By Christy Cael
[Functional Anatomy]

Brachioradialis is a large muscle that spans the lateral forearm. The muscle belly is superficial and broad near its origin on the lateral supracondylar ridge of the humerus, then tapers to form a strong tendon before inserting on the radial styloid process. The hand and wrist flexors, located on the anterior forearm, and extensors, located on the posterior forearm, are separated by the brachioradialis. Since the brachioradialis is typically large and superficial, it serves as a useful, orienting muscular landmark.

Functionally, brachioradialis works with the biceps brachii and brachialis to flex the elbow. Unlike the other two muscles, the brachioradialis originates rather than inserts near the humeroulnar joint. This arrangement, along with its broad attachment to the humerus, makes the brachioradialis very strong at the elbow joint. It is an essential prime mover for lifting and carrying heavy loads, like buckets, grocery bags, suitcases, and wheelbarrows.

The brachioradialis is strongest when the forearm is in a neutral position. This “thumbs-up” position aligns the muscle origin on the lateral edge of the humerus with the insertion on the radial styloid process near the wrist. Because it is so strong, when these landmarks are aligned, the brachioradialis will assist with pronation or supination in an effort to return the forearm to neutral. Here, it works synergistically with the pronator teres and pronator quadratus, or biceps brachii and supinator, to rotate the forearm. Repetitive use in these motions, as is common with gardeners, hair stylists, mechanics, and plumbers, may result in inflammation and pain in any of these muscles, including the brachioradialis.

The position of the forearm (pronated, supinated, or neutral) determines which muscle is the prime mover when carrying bags or doing arm curls at the gym. When lifting with a supinated forearm (palm up), the biceps brachii works the hardest and is stabilized by the wrist and hand flexors. Lifting and carrying with a pronated forearm (palm down) requires the brachialis to work the hardest and is stabilized by the wrist and hand extensors. If the forearm is neutral (thumb up), the brachioradialis is doing most of the work. This neutral position is typically the strongest and best when carrying heavy loads.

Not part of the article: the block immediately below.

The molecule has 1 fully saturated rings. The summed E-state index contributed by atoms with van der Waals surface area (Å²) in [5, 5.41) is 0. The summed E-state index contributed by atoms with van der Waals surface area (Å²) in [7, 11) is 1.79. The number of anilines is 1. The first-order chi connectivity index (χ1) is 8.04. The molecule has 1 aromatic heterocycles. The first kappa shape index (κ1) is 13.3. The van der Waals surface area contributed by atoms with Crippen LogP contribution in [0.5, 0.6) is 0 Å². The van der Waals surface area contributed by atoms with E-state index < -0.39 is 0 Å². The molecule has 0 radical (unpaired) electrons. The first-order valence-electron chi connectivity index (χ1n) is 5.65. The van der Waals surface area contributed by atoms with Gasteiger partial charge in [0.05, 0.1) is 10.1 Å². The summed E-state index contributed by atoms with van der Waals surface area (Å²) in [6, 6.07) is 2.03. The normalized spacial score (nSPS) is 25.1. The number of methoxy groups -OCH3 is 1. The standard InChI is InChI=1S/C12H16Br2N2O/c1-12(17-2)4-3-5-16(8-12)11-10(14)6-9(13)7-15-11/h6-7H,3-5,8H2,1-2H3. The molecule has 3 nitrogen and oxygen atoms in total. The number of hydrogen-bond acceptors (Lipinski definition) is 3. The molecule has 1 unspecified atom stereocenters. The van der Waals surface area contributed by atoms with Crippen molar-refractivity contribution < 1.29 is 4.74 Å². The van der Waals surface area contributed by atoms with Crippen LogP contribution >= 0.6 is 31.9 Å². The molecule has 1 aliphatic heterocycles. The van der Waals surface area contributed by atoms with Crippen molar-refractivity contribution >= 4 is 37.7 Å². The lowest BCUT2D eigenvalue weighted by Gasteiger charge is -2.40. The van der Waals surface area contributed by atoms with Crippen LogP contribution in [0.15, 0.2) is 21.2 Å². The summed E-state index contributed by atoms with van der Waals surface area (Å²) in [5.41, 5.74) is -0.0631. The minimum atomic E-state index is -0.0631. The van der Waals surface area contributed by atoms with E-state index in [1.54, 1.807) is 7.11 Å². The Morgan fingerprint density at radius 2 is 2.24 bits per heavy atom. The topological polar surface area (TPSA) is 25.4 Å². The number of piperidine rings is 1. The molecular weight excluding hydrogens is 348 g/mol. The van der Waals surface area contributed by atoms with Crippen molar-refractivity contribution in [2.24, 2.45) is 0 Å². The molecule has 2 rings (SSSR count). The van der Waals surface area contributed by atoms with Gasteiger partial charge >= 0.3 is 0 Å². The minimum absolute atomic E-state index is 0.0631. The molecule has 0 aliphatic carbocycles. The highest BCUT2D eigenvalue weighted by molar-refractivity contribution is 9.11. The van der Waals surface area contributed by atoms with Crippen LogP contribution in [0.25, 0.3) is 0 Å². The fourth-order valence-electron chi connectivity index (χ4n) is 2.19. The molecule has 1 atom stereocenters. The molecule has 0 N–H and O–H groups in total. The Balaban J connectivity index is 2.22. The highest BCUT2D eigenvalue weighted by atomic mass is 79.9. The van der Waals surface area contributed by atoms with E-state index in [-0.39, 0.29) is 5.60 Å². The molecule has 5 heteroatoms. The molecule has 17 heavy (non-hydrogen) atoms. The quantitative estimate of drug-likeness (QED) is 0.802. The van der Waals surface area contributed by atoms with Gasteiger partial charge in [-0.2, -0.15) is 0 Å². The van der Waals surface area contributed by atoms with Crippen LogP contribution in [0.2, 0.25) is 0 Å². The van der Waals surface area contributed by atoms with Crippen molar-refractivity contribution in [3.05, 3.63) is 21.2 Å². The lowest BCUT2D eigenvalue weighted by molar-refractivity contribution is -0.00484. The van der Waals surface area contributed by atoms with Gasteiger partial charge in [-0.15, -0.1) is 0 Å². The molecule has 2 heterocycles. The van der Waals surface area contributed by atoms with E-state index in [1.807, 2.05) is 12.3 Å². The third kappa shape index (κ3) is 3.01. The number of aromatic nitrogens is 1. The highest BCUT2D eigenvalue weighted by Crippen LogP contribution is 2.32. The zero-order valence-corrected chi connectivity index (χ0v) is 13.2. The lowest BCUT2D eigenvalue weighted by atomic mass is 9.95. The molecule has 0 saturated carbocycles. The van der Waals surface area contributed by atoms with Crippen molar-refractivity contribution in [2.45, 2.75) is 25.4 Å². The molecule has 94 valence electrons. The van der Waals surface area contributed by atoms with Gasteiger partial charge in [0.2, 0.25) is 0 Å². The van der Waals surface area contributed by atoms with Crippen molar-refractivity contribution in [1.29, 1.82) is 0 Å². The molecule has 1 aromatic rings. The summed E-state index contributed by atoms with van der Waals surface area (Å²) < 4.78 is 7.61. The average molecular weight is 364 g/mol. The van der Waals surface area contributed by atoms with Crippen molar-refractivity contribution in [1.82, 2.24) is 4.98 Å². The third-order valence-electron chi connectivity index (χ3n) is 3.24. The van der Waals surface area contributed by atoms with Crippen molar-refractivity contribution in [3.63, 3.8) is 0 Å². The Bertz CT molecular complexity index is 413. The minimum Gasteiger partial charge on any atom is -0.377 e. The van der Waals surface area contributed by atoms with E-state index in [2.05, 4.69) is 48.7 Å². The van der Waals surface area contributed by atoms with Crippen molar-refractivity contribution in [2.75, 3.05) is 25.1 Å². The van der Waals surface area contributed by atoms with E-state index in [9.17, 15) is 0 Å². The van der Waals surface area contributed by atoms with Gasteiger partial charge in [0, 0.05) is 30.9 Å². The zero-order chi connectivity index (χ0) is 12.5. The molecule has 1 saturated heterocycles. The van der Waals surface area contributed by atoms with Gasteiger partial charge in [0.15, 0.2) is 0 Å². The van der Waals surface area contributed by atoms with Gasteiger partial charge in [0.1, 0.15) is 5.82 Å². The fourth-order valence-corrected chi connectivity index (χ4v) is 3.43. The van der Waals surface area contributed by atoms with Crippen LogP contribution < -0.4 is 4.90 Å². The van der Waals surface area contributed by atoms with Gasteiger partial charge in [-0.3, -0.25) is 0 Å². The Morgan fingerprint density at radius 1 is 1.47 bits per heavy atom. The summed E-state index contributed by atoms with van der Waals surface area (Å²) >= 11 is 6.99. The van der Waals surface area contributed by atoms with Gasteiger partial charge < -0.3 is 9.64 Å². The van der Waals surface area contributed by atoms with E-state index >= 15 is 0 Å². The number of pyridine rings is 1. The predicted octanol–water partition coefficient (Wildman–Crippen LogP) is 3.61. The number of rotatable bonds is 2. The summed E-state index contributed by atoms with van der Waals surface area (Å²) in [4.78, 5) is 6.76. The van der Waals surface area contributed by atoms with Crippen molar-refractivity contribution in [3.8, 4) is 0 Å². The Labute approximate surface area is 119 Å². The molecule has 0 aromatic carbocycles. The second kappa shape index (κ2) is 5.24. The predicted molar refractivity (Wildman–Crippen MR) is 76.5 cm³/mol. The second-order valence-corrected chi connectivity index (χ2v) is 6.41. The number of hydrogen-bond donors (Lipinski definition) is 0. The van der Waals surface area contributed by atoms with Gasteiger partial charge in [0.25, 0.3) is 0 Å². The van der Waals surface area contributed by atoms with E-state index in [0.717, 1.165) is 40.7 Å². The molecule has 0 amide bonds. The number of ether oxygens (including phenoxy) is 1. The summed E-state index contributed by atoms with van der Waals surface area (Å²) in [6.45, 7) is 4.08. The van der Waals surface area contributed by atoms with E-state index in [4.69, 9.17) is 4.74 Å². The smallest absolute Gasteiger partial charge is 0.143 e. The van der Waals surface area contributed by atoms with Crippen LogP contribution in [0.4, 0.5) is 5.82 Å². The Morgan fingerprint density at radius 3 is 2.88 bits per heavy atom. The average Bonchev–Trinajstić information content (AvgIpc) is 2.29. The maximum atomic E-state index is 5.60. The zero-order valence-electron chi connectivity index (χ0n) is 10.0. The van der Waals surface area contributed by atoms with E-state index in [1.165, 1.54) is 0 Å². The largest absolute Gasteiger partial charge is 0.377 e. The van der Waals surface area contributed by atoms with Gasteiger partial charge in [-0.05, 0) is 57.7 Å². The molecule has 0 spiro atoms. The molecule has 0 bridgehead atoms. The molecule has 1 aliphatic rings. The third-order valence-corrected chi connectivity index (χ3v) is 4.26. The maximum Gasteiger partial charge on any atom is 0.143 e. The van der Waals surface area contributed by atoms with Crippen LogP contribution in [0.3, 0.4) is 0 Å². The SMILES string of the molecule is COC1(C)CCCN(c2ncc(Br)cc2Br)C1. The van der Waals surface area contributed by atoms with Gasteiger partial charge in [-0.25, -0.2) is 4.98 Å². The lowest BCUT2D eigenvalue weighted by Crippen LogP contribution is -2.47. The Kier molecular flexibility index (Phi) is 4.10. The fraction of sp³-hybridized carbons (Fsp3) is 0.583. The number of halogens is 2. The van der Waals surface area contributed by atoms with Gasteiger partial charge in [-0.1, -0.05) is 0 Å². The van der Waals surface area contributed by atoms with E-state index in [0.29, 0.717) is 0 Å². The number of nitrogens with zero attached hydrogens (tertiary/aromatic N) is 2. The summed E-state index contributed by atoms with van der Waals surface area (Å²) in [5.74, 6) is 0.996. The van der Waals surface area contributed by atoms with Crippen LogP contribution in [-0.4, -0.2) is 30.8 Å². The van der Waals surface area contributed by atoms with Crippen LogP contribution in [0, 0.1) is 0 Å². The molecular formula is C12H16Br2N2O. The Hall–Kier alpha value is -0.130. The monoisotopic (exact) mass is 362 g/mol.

Palpating Brachioradialis

Positioning: client supine with arm resting at side and forearm neutral.

1. Locate the lateral edge of the distal humerus with your fingertips.

2. Palpate the muscle belly just distal to the lateral epicondyle.

3. Resist as your client performs elbow flexion to differentiate between the common extensor tendon and the brachioradialis.

4. Pincer grasp the muscle belly and follow distally toward the insertion on the radial styloid process.


Christy Cael is a licensed massage therapist, certified athletic trainer, and certified strength and conditioning specialist. Her private practice focuses on injury treatment, biomechanical analysis, craniosacral therapy, and massage for clients with neurological issues. She is the author of Functional Anatomy: Kinesiology and Palpation for Manual Therapists (Lippincott Williams & Wilkins, 2009). Contact her at





• Origin: Lateral supracondylar ridge of the humerus

• Insertion: Radial styloid process


Flexes elbow

• Pronates forearm from supinated to neutral

• Supinates forearm from pronated to neutral


• Radial nerve

• C5–T1

Client Homework—Elbow Extension Stretch

1. Grasp an object you can lift with some effort and hold it at your side with a slightly bent elbow.


2. Gently straighten your elbow as you relax the arm muscles.


3. Maintain upright posture and a straight line between your shoulder, elbow, and wrist.


4. Breathe deeply as you focus on stretching the elbow and forearm.


5. Keep your wrist straight and avoid hyperextending your elbow.


6. Repeat on the other side.


Editor’s Note: The Client Homework element in Functional Anatomy is intended as a take-home resource for clients experiencing issues with the profiled muscle. The stretches identified in Functional Anatomy should not be performed within massage sessions or progressed by massage therapists, in order to comply with state laws and maintain scope of practice.